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Posts Tagged ‘sweden’

Photo: Graeme Richardson / Ice Music

And speaking of ice hotels, you might want to try an ice concert one of these days. That is, if you get yourself as far north as Swedish Lapland (also known as “the world’s best place for experiencing the Northern Lights“).

Tod Perry writes at Good that ice instruments have an ephemeral quality that is reminiscent of Buddhist mandelas.

“Tibetan Buddhists have a tradition of making elaborate artwork out of colored sand and, upon its completion, blowing it all into a river. The ritual is to show their belief in the transitory nature of life.

“On the other side of the world, a man [from Colorado who is working] in Sweden has created another form of temporary art by making music out of ice. Twenty years ago, Tim Linhart made his first ‘ICEstrument’ on a snowy mountaintop and his obsession led him to create an entire frozen orchestra and chamber hall.

“In Lulea, Sweden, [the ice sculptor] has made his own igloo concert hall where musicians perform with string and percussion instruments made of ice.

“One of the major problems with conducting an ice orchestra is that the instruments eventually fall out of tune due to body heat from the performers and audience. This has led Linhart to create a unique venting system in his ice theater that filters the body heat out of the igloo.

“Linhart’s ice instruments have a beautiful sound that play on our deep connection to water.

” ‘The ice instrument is made of frozen water, we’re made of melted water. And that physical connection opens the door for a spiritual connection,’ he says.”

Read more at Good, here.

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Maria Popova at Brainpickings tweeted recently about artist Marina Abramović’s new production, “The Cleaner,” noting that it incorporated 40 Swedish choral groups. I couldn’t confirm that the choirs were 40 in number, but it looks like they were diverse.

At Deutsche Welle, Julia Hitz reports on her March 2017 visit to “The Cleaner.”

“Visitors had to leave all their personal belongings at the entrance and were allowed to stay as long as they wanted, becoming part of the performance. In fact, they were the actual performance. …

“Choirs and soloists are part of the performance. A group of professional singers connects the different choirs performing one after the other, resulting in a continuous, eight-hour-long musical performance.

” ‘They’re really a reflection of Sweden, like a small Stockholm: There are choirs of immigrants, such as the Iraqi Women’s Choir or the Bulgarian Choir, as well as traditional Swedish men choirs and church choirs, singing classical songs. Some solo musicians are also part of the performance,’ explains Catrin Lundqvist from Moderna Museet, who picked the choirs with Abramović and choreographer Lynsey Peisinger in a months-long process [that also involved] finding the 29 performers who are accompanying and guiding spectators through …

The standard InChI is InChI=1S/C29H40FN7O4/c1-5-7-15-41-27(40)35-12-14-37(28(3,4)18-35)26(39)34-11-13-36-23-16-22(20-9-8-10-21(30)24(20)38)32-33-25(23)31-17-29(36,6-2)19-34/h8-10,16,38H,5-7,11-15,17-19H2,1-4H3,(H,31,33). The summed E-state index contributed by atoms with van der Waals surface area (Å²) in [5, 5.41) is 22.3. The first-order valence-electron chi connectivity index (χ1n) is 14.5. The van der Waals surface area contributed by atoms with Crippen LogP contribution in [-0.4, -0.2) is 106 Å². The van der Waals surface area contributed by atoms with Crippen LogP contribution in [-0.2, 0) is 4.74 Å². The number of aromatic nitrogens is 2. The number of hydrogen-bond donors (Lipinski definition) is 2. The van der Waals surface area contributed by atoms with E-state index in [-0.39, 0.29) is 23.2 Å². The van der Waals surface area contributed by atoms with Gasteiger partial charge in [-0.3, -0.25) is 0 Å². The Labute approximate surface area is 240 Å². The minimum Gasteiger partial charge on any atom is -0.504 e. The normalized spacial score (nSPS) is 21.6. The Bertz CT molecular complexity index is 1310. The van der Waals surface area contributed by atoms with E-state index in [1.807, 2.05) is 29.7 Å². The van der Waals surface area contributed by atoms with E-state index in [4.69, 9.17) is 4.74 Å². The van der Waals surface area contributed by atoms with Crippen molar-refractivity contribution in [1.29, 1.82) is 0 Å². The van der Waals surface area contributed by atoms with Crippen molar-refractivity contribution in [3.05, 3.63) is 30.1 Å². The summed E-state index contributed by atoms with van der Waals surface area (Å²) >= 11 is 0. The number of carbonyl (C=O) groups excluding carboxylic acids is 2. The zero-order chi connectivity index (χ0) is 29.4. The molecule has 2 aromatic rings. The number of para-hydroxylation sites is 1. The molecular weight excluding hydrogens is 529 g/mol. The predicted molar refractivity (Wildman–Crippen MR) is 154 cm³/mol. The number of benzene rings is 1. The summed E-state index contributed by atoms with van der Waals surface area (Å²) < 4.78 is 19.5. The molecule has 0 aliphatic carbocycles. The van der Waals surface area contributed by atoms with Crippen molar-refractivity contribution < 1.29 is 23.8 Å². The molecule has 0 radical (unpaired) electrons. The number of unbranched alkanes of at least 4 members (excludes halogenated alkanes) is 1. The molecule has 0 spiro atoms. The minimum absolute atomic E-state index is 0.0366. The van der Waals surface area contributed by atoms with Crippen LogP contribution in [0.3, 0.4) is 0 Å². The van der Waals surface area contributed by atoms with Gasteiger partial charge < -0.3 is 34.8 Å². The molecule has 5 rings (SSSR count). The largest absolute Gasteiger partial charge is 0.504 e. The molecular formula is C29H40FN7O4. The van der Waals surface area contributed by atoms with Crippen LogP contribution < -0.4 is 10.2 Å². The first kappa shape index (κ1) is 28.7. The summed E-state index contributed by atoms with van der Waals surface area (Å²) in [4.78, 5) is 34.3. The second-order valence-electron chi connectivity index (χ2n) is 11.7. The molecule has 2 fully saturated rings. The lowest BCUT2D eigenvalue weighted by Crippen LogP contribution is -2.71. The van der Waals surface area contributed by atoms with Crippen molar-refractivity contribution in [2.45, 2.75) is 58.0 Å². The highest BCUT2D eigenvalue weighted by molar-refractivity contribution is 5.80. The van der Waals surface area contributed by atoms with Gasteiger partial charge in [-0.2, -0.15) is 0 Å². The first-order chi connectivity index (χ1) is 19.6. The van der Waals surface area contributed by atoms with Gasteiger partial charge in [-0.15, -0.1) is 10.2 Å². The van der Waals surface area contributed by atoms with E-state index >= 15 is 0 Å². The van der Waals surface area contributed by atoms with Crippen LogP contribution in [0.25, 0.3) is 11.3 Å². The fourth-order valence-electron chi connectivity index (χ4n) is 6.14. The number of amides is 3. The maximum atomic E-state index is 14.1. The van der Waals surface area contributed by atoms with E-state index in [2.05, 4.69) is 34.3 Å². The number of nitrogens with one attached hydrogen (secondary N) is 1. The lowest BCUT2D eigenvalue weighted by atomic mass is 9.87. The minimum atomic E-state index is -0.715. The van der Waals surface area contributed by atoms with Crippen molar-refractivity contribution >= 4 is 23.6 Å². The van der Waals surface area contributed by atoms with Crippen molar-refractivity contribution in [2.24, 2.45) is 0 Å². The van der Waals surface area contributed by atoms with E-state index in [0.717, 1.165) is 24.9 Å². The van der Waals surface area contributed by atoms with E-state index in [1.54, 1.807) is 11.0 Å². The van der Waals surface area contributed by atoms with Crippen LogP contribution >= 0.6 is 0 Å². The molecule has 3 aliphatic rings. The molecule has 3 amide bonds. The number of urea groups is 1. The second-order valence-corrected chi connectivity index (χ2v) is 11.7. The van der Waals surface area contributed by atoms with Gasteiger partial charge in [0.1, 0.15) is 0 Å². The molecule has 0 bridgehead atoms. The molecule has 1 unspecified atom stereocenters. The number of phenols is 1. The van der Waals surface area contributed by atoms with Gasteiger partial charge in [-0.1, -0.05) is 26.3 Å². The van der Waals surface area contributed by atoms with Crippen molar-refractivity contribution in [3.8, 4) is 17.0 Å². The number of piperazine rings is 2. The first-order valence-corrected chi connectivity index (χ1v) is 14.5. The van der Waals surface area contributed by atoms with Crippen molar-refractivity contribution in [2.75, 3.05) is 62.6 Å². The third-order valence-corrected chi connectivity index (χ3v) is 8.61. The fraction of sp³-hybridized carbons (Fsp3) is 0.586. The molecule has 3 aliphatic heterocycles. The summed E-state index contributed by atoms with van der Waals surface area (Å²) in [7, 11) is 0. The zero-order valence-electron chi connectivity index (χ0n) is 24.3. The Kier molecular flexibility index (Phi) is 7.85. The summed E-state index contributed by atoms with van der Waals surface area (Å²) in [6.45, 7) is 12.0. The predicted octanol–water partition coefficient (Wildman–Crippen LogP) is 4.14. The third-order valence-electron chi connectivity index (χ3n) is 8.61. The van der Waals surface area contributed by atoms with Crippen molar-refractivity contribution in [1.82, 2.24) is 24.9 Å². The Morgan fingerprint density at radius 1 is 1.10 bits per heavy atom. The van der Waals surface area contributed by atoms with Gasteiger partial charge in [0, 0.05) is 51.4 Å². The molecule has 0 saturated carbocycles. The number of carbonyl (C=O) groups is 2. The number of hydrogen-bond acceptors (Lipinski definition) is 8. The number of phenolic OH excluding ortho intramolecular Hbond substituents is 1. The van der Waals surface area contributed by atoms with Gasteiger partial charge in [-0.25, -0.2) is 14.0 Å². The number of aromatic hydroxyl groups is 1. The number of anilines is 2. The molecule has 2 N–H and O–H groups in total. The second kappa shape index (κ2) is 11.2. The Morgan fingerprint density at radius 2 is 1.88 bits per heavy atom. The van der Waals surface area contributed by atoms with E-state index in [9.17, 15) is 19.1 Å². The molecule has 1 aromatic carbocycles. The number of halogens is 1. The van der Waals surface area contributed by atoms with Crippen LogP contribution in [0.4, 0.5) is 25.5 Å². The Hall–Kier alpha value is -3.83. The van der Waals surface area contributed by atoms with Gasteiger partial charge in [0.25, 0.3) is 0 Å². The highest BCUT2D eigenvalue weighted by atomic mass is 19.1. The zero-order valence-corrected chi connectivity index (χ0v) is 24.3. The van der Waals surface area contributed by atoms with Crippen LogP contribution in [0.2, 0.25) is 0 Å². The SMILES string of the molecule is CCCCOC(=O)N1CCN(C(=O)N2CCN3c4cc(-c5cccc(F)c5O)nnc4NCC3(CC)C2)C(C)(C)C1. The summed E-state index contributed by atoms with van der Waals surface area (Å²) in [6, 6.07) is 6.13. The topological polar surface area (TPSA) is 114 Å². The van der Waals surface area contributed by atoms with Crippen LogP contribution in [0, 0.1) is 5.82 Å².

” ‘The Cleaner’ [was] performed daily at the Eric Ericson Hall in Stockholm through March 5, 2017. [Re-performances] of Abramović’s works are held through May 21, 2017. The retrospective will travel to Denmark and then to the Bundeskunsthalle Bonn in Germany next year, from April 20 – August 12, 2018.”

Some critics have called Marina Abramović too egocentric — for example, in the recent MoMA performance that had museum goers lining up for hours to sit and gaze into her eyes. But Maria Popova read her autobiography and feels sympathy for the traumatic childhood that shaped the artist. Popova posts this quote from the book:

‘When one of my baby teeth fell out and the bleeding wouldn’t stop, everyone thought I might have hemophilia so I was put in the hospital for a year. That was the happiest, most wonderful time of my life. Everybody was taking care of me and nobody was punishing me. I never felt at home in my own home and I never feel at home anywhere.’

Read about the Swedish performance of “The Cleaners” here and about Maria Popova’s take on the artist here.

Photo: Moderna Museet/Åsa Lundén
Marina Abramović’s “The Cleaner” performed in Stockholm.

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Photo: SWNS
Annis Lindkvist, right, and her younger sister, Emma Åhlström, with Jimmy Fraser, a homeless Scot they invited for Christmas in Sweden. 

I have never been sure how to react to someone who is homeless, but I have learned smiling is better than walking past, head down.

Mother Teresa said to smile. A woman who runs an excellent Rhode Island homeless agency told me she doesn’t give anyone money but talks to people and tries to see if she can help with a referral or something to eat. A formerly homeless veteran told me he always talks to veterans and tells them where to find veterans services. Once he took in a stranger overnight. Some people will buy a sandwich or a cup of coffee.

Last week as I was talking to an employee of a refugee agency, I became curious about how he was led to his current work. He said, “One day I stopped walking past people.”

He didn’t initially look for refugee work, but he landed there after launching his personal outreach to homeless people and a subsequent stint in Americorps. He used to talk to people on the New York City streets, asked what they needed and delivered food, socks, and as many of their needs as he could.

So many good people out there showing kindness one person at a time!

This Guardian story about a Swedish tourist in Scotland who not only befriended a homeless man but invited him for Christmas with her family (and sent him airfare) is really over the top.

Libby Brooks writes, “A homeless man from Edinburgh has described the ‘incredible act of kindness’ of a tourist who invited him to spend Christmas at her family home in Sweden.

“Jimmy Fraser was begging on George Street in the city centre when Annis Lindkvist and her sister Emma, from Sagmyra in central Sweden, asked him for directions.

“They struck up a friendship and swapped numbers at the end of the trip, staying in touch by text before Lindkvist offered to pay for his flights so he could spend a week with her family over the festive period.

“Fraser, who became homeless following his divorce 13 years ago, said: ‘It’s weird, I know. I was begging on George Street and these two women came up to me and the next thing I knew I was in Sweden. People promise you things all the time on the street but they never materialise.

” ‘But I thought I’m going to go for it as it’s once in a lifetime. I couldn’t believe it anyway at first. People tell you “see you tomorrow, I’ll get you a drink” and then nothing happens. But this did happen, actually, so it was really weird.’